Need a specific image? Sometimes, all you have to do is ask. I’ve written to photographers and requested permission to use their images, and they’ve almost always said yes. A few asked for a small fee. Others requested a copy of the published book.

I know I’ve thrown a lot of information at you, but there’s one more thing that I think it’s important to say: image research is really, really fun. It’s one of my favorite stages of working on a book!

Disclaimer: I am not a copyright attorney. Copyright law is full of ambiguity. The information I’ve shared is what I believe to be correct. Please feel free to comment if you see something that you think is inaccurate.

Monday, February 27, 2017

Teaching Science with Kidlit

NGSS PE 3-LS4-3. Construct an argument with evidence that in a particular habitat some organisms survive well, some survive less well, and some cannot survive at all.

Try these book pairs:
For more suggestions and full lessons, check out Perfect Pairs:

Friday, February 17, 2017

In the Classroom: Choosing Photos for Nonfiction Projects

Back in October, I wrote this post about the importance of visuals in nonfiction writing and described an activity students can do to model how authors and illustrators make sure that the artwork in a nonfiction book is accurate.

With Sarah Albee (right) at nErDcamp LI
Because people liked that post so much, I thought I’d talk to my friend Sarah Albee about ways students can model the process she uses to find photos for the books she writes. After all, photos can enhance any kind of nonfiction report or project.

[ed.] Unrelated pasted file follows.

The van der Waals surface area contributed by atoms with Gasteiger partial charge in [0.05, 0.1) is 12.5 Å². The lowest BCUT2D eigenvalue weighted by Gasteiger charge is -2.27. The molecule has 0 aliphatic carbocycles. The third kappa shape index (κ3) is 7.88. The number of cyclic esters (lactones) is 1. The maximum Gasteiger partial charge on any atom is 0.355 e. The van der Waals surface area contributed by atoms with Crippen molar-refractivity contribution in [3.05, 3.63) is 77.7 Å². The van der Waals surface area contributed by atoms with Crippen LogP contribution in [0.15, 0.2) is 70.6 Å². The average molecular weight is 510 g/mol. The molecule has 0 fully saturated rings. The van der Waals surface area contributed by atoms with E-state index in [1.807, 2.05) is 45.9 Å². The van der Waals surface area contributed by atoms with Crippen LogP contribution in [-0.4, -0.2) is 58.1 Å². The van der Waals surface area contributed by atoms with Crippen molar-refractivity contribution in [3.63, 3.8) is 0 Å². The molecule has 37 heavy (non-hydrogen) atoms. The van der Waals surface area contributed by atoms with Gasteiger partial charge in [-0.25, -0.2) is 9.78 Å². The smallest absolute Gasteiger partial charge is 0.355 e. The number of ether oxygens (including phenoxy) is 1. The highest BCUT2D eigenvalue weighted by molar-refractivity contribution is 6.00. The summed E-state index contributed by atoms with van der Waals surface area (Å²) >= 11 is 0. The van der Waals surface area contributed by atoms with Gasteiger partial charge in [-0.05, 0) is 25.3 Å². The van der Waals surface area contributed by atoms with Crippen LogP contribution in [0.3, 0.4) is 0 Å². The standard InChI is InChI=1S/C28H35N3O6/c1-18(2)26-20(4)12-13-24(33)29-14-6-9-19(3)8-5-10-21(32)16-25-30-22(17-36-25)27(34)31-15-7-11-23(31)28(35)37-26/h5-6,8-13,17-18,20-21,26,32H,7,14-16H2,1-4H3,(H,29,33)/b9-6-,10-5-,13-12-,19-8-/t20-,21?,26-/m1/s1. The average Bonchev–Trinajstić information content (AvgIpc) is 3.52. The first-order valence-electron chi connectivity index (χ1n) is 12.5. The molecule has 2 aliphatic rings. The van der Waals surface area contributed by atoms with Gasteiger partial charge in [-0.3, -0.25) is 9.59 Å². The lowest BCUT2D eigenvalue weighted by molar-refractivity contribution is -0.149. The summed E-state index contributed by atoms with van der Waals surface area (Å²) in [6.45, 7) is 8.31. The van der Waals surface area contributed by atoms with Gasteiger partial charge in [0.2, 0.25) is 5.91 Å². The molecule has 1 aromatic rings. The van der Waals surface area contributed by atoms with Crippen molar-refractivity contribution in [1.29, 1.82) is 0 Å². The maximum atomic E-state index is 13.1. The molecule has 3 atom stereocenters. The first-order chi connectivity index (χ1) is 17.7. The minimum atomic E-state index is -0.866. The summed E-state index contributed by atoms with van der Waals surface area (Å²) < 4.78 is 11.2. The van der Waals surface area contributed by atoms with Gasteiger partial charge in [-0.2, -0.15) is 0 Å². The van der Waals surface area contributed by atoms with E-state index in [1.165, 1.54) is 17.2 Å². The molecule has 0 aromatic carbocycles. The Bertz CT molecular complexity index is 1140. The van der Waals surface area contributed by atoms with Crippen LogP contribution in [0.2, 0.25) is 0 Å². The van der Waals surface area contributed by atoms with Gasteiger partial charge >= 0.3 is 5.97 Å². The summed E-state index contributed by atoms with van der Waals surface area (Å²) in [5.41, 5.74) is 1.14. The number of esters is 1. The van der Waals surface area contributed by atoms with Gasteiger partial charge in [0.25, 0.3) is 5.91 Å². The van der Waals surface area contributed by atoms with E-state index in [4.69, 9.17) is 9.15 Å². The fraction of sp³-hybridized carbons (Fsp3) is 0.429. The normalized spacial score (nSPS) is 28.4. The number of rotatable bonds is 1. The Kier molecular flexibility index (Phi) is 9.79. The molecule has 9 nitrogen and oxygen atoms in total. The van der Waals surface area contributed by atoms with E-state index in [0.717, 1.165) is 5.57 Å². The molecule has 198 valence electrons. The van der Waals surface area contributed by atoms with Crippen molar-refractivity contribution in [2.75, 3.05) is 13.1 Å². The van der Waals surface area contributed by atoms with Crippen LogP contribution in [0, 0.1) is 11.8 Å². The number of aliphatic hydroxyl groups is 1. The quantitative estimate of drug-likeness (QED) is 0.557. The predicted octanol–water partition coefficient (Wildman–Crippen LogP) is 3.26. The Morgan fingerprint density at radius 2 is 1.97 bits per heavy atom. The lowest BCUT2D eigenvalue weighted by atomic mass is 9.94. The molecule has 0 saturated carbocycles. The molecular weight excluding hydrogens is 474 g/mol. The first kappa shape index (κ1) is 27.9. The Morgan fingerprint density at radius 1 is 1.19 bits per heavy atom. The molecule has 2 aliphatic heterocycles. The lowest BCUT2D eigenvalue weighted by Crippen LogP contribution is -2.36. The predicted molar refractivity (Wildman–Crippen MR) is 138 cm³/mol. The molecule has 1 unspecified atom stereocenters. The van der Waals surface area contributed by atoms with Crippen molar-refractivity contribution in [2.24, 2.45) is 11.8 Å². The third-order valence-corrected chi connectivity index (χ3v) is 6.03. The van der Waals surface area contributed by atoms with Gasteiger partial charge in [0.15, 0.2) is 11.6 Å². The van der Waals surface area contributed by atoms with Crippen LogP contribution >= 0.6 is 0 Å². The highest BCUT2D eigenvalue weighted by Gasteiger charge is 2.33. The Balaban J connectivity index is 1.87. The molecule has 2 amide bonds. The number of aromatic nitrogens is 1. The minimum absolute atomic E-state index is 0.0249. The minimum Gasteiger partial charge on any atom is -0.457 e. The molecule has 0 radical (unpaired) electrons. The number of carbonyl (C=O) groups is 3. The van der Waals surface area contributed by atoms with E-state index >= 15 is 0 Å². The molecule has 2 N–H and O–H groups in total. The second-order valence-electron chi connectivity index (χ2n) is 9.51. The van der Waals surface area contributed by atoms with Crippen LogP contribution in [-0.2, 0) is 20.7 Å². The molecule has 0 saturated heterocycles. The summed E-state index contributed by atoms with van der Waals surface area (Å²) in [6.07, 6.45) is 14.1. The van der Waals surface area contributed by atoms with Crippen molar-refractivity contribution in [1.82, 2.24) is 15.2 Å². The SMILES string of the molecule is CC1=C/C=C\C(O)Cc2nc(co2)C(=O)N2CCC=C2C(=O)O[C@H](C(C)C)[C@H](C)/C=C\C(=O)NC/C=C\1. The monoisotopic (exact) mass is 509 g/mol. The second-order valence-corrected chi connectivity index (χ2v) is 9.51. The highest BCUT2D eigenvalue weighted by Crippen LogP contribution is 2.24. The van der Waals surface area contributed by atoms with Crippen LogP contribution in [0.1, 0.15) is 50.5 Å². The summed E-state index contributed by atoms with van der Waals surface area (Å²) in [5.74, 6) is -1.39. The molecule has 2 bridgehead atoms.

MS: Thanks for taking the time to talk to me about how you get the images that appear in your books. Do you just cut and paste photos from the internet?

SA: Hey Melissa! Happy to be here!

No way do I cut and paste photos from the internet. That would be unfair to the photographer, and also illegal. I need to find out who owns the rights to every image I use.

Some images are in the public domain. That means they aren’t copyrighted and anyone can use them free of charge. Most images published in the U.S. before 1923 are in the public domain. Some more recent images are too, but I have to do some research to find out.

MS: About what percentage of the photos you use are in the public domain?

SA: For both my books and my blog, about 80 percent. That’s because I’m writing about history. Many of the images I need are pre-1923. The percentage would be lower if I were writing about science.

MS: If an image isn’t in the public domain, what do you do?

SA: Most of the time I buy it from a photo stock house—a company that sells the rights to use images taken by many different photographers. Some of the money goes to the photo stock house and the rest goes to the photographer.

Once in a while, when I see a picture I want online of a hard-to-find image, I track down the photographer myself. For my upcoming book Poison: Deadly Deeds, Perilous Professions, and Murderous Medicines (Crown, 2017), I needed a picture of a venomous snail called Conus magus. I spotted a photograph of one in this NPR story. But NPR didn’t own the rights to the photo. See the photo credit below the picture?

I tracked down the people credited and emailed them. It took a while, but I finally heard back. The photographers gave me permission and sent me a high-quality version of the image.

MS: Wow, that sounds like a lot of work!

SA: It can be a tedious, time-consuming process, but it’s important to me that my books include the best possible photos.

MS: How could teachers have students model your process in the classroom—so that they learn to respect copyright law at an early age?

SA: After explaining the importance of using images legally, a teacher could give her class a list of websites with photos that are solidly public domain and recommend that the students use only those sites to find photos. This list from the edtechteacher website is a good place to start.

MS: Let’s say a student is doing a report on frogs and wants to include a photo of a poison dart frog. What would he or she do?